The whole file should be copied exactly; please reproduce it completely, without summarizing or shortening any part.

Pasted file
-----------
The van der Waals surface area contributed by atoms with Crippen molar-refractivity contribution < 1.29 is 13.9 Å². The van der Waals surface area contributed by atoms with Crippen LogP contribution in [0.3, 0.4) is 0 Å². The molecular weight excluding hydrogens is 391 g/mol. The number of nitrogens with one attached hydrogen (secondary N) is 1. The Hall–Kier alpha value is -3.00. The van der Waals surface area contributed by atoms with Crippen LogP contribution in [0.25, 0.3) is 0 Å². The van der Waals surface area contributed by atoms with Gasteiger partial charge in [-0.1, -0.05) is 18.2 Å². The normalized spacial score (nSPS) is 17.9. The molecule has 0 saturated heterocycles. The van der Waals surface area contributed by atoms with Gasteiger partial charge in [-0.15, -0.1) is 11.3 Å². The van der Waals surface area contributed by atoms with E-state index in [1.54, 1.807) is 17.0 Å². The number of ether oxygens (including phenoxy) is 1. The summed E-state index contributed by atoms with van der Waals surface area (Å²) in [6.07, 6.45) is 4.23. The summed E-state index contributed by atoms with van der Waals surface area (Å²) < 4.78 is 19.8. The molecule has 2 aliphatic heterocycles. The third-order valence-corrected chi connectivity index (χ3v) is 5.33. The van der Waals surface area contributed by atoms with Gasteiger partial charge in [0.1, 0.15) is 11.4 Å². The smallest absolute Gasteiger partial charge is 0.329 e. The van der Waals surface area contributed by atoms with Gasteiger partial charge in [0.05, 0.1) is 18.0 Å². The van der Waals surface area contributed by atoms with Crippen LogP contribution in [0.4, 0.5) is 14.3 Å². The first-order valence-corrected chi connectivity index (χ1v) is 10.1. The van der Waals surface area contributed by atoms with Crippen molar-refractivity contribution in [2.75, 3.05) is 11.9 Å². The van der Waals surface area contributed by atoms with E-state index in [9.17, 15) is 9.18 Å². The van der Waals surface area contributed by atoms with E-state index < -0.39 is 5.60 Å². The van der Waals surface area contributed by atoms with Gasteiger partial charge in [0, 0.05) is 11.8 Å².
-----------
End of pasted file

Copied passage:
The van der Waals surface area contributed by atoms with Crippen molar-refractivity contribution < 1.29 is 13.9 Å². The van der Waals surface area contributed by atoms with Crippen LogP contribution in [0.3, 0.4) is 0 Å². The molecular weight excluding hydrogens is 391 g/mol. The number of nitrogens with one attached hydrogen (secondary N) is 1. The Hall–Kier alpha value is -3.00. The van der Waals surface area contributed by atoms with Crippen LogP contribution in [0.25, 0.3) is 0 Å². The van der Waals surface area contributed by atoms with Gasteiger partial charge in [-0.1, -0.05) is 18.2 Å². The normalized spacial score (nSPS) is 17.9. The molecule has 0 saturated heterocycles. The van der Waals surface area contributed by atoms with Gasteiger partial charge in [-0.15, -0.1) is 11.3 Å². The van der Waals surface area contributed by atoms with E-state index in [1.54, 1.807) is 17.0 Å². The number of ether oxygens (including phenoxy) is 1. The summed E-state index contributed by atoms with van der Waals surface area (Å²) in [6.07, 6.45) is 4.23. The summed E-state index contributed by atoms with van der Waals surface area (Å²) < 4.78 is 19.8. The molecule has 2 aliphatic heterocycles. The third-order valence-corrected chi connectivity index (χ3v) is 5.33. The van der Waals surface area contributed by atoms with Gasteiger partial charge in [0.1, 0.15) is 11.4 Å². The smallest absolute Gasteiger partial charge is 0.329 e. The van der Waals surface area contributed by atoms with Gasteiger partial charge in [0.05, 0.1) is 18.0 Å². The van der Waals surface area contributed by atoms with Crippen LogP contribution in [0.4, 0.5) is 14.3 Å². The first-order valence-corrected chi connectivity index (χ1v) is 10.1. The van der Waals surface area contributed by atoms with Crippen molar-refractivity contribution in [2.75, 3.05) is 11.9 Å². The van der Waals surface area contributed by atoms with E-state index in [9.17, 15) is 9.18 Å². The van der Waals surface area contributed by atoms with E-state index < -0.39 is 5.60 Å². The van der Waals surface area contributed by atoms with Gasteiger partial charge in [0, 0.05) is 11.8 Å².